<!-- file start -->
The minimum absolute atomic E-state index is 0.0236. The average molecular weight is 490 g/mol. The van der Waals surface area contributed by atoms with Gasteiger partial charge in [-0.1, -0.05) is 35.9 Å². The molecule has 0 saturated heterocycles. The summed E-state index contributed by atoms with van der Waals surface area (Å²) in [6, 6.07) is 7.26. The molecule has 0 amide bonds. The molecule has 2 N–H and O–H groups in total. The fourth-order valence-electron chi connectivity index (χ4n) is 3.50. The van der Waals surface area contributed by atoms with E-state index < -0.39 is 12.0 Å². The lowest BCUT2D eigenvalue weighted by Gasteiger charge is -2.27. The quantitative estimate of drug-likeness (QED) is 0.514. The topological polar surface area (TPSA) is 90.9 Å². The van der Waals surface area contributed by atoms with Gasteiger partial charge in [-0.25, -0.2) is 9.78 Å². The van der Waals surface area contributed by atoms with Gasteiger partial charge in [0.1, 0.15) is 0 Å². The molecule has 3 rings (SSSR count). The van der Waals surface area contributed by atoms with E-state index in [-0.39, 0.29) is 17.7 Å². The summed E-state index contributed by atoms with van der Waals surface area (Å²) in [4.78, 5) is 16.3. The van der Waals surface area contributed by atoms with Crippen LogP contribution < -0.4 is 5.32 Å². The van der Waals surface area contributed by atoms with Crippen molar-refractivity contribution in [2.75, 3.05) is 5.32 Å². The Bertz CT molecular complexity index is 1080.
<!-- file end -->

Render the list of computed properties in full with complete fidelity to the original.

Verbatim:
The minimum absolute atomic E-state index is 0.0236. The average molecular weight is 490 g/mol. The van der Waals surface area contributed by atoms with Gasteiger partial charge in [-0.1, -0.05) is 35.9 Å². The molecule has 0 saturated heterocycles. The summed E-state index contributed by atoms with van der Waals surface area (Å²) in [6, 6.07) is 7.26. The molecule has 0 amide bonds. The molecule has 2 N–H and O–H groups in total. The fourth-order valence-electron chi connectivity index (χ4n) is 3.50. The van der Waals surface area contributed by atoms with E-state index < -0.39 is 12.0 Å². The lowest BCUT2D eigenvalue weighted by Gasteiger charge is -2.27. The quantitative estimate of drug-likeness (QED) is 0.514. The topological polar surface area (TPSA) is 90.9 Å². The van der Waals surface area contributed by atoms with Gasteiger partial charge in [-0.25, -0.2) is 9.78 Å². The van der Waals surface area contributed by atoms with Gasteiger partial charge in [0.1, 0.15) is 0 Å². The molecule has 3 rings (SSSR count). The van der Waals surface area contributed by atoms with E-state index in [-0.39, 0.29) is 17.7 Å². The summed E-state index contributed by atoms with van der Waals surface area (Å²) in [4.78, 5) is 16.3. The van der Waals surface area contributed by atoms with Crippen LogP contribution < -0.4 is 5.32 Å². The van der Waals surface area contributed by atoms with Crippen molar-refractivity contribution in [2.75, 3.05) is 5.32 Å². The Bertz CT molecular complexity index is 1080.